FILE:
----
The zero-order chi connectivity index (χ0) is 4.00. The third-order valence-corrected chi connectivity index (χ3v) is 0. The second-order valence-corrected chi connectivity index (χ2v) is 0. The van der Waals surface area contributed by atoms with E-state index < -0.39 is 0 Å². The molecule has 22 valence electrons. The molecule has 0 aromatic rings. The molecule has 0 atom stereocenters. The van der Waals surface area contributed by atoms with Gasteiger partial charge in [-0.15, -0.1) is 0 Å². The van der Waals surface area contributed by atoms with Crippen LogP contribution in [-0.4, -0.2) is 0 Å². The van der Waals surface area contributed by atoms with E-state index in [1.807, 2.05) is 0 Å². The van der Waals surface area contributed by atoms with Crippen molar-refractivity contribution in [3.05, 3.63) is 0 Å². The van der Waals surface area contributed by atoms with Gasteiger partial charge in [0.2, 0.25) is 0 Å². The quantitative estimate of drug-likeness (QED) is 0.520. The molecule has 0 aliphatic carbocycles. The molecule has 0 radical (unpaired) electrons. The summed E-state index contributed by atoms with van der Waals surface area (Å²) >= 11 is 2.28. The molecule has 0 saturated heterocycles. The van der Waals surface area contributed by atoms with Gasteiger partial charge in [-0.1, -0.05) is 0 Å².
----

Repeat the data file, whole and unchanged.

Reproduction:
The zero-order chi connectivity index (χ0) is 4.00. The third-order valence-corrected chi connectivity index (χ3v) is 0. The second-order valence-corrected chi connectivity index (χ2v) is 0. The van der Waals surface area contributed by atoms with E-state index < -0.39 is 0 Å². The molecule has 22 valence electrons. The molecule has 0 aromatic rings. The molecule has 0 atom stereocenters. The van der Waals surface area contributed by atoms with Gasteiger partial charge in [-0.15, -0.1) is 0 Å². The van der Waals surface area contributed by atoms with Crippen LogP contribution in [-0.4, -0.2) is 0 Å². The van der Waals surface area contributed by atoms with E-state index in [1.807, 2.05) is 0 Å². The van der Waals surface area contributed by atoms with Crippen molar-refractivity contribution in [3.05, 3.63) is 0 Å². The van der Waals surface area contributed by atoms with Gasteiger partial charge in [0.2, 0.25) is 0 Å². The quantitative estimate of drug-likeness (QED) is 0.520. The molecule has 0 aliphatic carbocycles. The molecule has 0 radical (unpaired) electrons. The summed E-state index contributed by atoms with van der Waals surface area (Å²) >= 11 is 2.28. The molecule has 0 saturated heterocycles. The van der Waals surface area contributed by atoms with Gasteiger partial charge in [-0.1, -0.05) is 0 Å².